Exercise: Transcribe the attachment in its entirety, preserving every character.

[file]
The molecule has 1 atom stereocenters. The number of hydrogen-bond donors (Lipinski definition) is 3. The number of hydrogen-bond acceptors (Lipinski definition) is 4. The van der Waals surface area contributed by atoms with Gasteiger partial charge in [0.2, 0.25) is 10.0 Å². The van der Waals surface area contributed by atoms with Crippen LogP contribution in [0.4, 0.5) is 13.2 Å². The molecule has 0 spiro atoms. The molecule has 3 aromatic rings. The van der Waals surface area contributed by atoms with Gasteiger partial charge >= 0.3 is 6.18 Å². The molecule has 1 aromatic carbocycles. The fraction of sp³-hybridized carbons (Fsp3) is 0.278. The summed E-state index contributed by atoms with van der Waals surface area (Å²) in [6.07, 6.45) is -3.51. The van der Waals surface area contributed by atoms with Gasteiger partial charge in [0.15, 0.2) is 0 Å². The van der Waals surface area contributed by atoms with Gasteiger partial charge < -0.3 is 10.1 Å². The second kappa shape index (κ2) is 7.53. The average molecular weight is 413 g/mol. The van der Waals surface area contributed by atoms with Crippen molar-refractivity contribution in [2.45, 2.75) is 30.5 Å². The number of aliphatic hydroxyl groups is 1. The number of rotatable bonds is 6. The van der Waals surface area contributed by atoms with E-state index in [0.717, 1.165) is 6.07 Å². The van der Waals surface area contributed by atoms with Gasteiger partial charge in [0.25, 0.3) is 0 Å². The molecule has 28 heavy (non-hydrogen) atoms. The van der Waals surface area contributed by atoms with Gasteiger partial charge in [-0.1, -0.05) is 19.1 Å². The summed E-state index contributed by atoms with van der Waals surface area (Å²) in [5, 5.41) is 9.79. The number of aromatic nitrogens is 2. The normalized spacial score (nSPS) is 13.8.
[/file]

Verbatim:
The molecule has 1 atom stereocenters. The number of hydrogen-bond donors (Lipinski definition) is 3. The number of hydrogen-bond acceptors (Lipinski definition) is 4. The van der Waals surface area contributed by atoms with Gasteiger partial charge in [0.2, 0.25) is 10.0 Å². The van der Waals surface area contributed by atoms with Crippen LogP contribution in [0.4, 0.5) is 13.2 Å². The molecule has 0 spiro atoms. The molecule has 3 aromatic rings. The van der Waals surface area contributed by atoms with Gasteiger partial charge >= 0.3 is 6.18 Å². The molecule has 1 aromatic carbocycles. The fraction of sp³-hybridized carbons (Fsp3) is 0.278. The summed E-state index contributed by atoms with van der Waals surface area (Å²) in [6.07, 6.45) is -3.51. The van der Waals surface area contributed by atoms with Gasteiger partial charge in [0.15, 0.2) is 0 Å². The van der Waals surface area contributed by atoms with Gasteiger partial charge < -0.3 is 10.1 Å². The second kappa shape index (κ2) is 7.53. The average molecular weight is 413 g/mol. The van der Waals surface area contributed by atoms with Crippen molar-refractivity contribution in [2.45, 2.75) is 30.5 Å². The number of aliphatic hydroxyl groups is 1. The number of rotatable bonds is 6. The van der Waals surface area contributed by atoms with E-state index in [0.717, 1.165) is 6.07 Å². The van der Waals surface area contributed by atoms with Gasteiger partial charge in [0.25, 0.3) is 0 Å². The molecule has 28 heavy (non-hydrogen) atoms. The van der Waals surface area contributed by atoms with Gasteiger partial charge in [-0.1, -0.05) is 19.1 Å². The summed E-state index contributed by atoms with van der Waals surface area (Å²) in [5, 5.41) is 9.79. The number of aromatic nitrogens is 2. The normalized spacial score (nSPS) is 13.8.